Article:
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May 29, 2012 8:12 pm
With the sudden departure of its chief executive on Monday, TNK-BP, BP’s Russia joint venture, is heading towards an uncertain future. The same could be said for BP.
The UK oil major is in limbo. It is facing tortuous litigation over the 2010 Deepwater Horizon spill and is still smarting from the collapse of its big strategic tie-up with Russia’s state oil company Rosneft last year. The latest turmoil at TNK-BP only deepens the sense of drift.
“BP has major issues outstanding that are constraining its options and preventing it moving forward,” says Ivor Pether, a senior fund manager at Royal London Asset Management, which owns £315m in the oil group’s stock.
Others are more forthright.
“What is their strategy exactly?” says one top 10 investor. “We need some clear guidance as to what kind of energy company they want to be. And they need to make sure it’s not just more of the same.”
The latest setback came on Monday when Mikhail Fridman, the Russian billionaire and one of BP’s partners in TNK-BP, quit as chief executive – the climax of a governance crisis at the Russian oil producer. The tensions have evoked memories of the bitter shareholder battle of 2008 that ended with Bob Dudley, TNK-BP’s CEO at the time, being forced to quit Russia.
Tensions are showing no signs of easing soon. The company’s board has not met since last December, when two independent directors quit, and there is little likelihood that BP will receive a dividend from TNK-BP until the board is back up to its full strength.
That hits the UK oil group where it hurts: TNK-BP has returned $19bn to BP since its formation in 2003, $3.7bn of that in 2011 alone. That represented a massive 17 per cent of BP’s cash flow from operations last year.
However, the turmoil at TNK-BP is just one of the problems facing the UK group. Its share price is still more than a third down on pre-Gulf of Mexico oil spill levels, and still trails peers such as Royal Dutch Shell. Its inability to draw a line under the Deepwater Horizon incident – and to calculate its ultimate cost – is weighing heavily on its stock.
Some progress has been achieved in clarifying the final bill. Last March, BP reached an agreement with lawyers representing individuals and businesses affected by the spill, which included an estimated $7.8bn in payments for economic loss and medical claims. That could finally bring an end to civil litigation with private plaintiffs.
But civil litigation with the US federal government and US states along the gulf coast has yet to be resolved. The Department of Justice is also continuing its criminal investigation. One big unknown is if BP will be found guilty of gross negligence over the spill – a move that will significantly increase the scale of the fines for which it is liable.
Any failure to settle with the DoJ means a trial “which could take years to conclude and leave the dispute over whether there was gross negligence overhanging the shares,” says Mr Pether.
BP insists it is recovering from the near-fatal blow it suffered in 2010. It has restored its dividend: and once it has finished paying into the $20bn escrow fund it established in 2010 to pay for Deepwater Horizon-related costs and claims, its cash position will change dramatically. Operating cash flow is due to increase 50 per cent by 2014 compared with 2011, half of that thanks to new upstream projects in high-margin areas such as the North Sea, Angola and the Gulf of Mexico. And it says half of the increase will be paid out to shareholders and used to pay down net debt, which at the end of March was $31.2bn, compared with $27.5bn the previous year.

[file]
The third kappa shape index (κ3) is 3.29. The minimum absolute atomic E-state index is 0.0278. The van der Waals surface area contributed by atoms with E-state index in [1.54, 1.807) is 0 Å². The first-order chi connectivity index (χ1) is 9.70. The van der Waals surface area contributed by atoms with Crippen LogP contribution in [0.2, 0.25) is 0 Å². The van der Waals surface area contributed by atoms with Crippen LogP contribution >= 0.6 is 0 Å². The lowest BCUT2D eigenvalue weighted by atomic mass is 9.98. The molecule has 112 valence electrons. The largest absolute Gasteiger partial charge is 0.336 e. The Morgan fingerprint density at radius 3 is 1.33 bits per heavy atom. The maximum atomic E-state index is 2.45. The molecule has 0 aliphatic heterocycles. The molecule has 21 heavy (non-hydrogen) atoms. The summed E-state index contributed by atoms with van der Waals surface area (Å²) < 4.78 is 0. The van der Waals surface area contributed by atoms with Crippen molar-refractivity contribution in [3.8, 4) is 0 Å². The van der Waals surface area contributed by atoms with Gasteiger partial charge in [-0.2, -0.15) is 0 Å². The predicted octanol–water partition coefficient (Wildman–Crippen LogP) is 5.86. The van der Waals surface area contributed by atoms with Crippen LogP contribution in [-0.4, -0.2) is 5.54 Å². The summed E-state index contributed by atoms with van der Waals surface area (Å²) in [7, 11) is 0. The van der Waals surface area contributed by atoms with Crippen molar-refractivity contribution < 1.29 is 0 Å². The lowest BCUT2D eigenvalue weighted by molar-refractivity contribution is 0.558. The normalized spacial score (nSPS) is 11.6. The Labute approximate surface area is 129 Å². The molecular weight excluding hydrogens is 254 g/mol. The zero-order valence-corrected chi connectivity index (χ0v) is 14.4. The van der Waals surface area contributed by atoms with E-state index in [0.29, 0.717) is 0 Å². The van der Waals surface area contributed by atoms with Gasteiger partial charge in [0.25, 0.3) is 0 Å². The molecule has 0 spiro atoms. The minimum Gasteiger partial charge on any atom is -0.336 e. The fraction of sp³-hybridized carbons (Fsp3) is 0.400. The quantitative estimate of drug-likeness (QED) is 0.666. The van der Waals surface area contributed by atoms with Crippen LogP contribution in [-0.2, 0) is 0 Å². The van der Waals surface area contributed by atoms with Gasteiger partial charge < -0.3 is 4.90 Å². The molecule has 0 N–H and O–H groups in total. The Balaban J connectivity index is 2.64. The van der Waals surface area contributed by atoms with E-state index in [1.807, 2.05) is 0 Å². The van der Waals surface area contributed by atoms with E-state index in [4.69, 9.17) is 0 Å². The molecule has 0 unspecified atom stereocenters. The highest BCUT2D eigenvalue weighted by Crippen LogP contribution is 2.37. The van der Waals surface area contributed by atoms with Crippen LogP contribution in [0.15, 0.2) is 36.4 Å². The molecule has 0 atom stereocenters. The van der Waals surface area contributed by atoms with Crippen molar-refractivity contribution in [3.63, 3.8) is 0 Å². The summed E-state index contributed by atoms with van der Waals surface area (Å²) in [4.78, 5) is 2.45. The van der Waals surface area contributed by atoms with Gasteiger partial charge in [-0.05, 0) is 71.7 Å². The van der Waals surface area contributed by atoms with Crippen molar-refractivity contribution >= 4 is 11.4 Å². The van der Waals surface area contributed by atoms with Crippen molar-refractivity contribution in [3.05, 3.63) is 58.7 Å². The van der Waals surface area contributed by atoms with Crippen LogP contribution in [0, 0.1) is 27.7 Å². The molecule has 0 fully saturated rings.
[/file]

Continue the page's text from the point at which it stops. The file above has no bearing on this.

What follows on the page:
BP denies that it lacks direction. “We spent all of 2011 stabilising the company,” it says. “And we’ve now set out a very clear direction, with clear targets and milestones over the next few years.”
Indeed, investors have welcomed the promises on cash flow. “But they do need to communicate to the market how that cash is going to be deployed,” says Jason Gammel, an oil analyst at Macquarie Securities. “And you’re not going to get a full answer to that until you’ve got clarity with the DoJ.”
For now, the picture that investors have of the company is pretty uninspiring, says Mr Gammel.
“There’s a relative lack of opportunity in BP’s portfolio,” he says. “It has major capital projects that will basically offset the decline rates elsewhere. But outside Russia, it doesn’t appear to us to be a growth company.”
Others are more upbeat. “BP is fighting back,” says Will Riley, co-manager of Guinness Global Energy Fund. “Investors need to be patient while they try to right the ship.”
Meanwhile, the dispute with its Russian partners in TNK-BP, the AAR consortium, rumbles on. BP tried and failed to buy AAR out last year with Rosneft’s help for about $34bn, but the deal fell apart. AAR says that it would itself like to buy BP out, but that outcome, too, is unlikely.
Moscow is currently awash with rumours that Igor Sechin, Russia’s energy tsar, who was recently appointed CEO of Rosneft and has been empowered by the return of his friend Vladimir Putin to the Russian presidency, could make a move against AAR, perhaps folding their stake into Rosneft.
Meanwhile, investors watch bewildered from the sidelines. “With TNK-BP, the only way you know what’s going to happen is when it’s happening,” says one former executive at the company.
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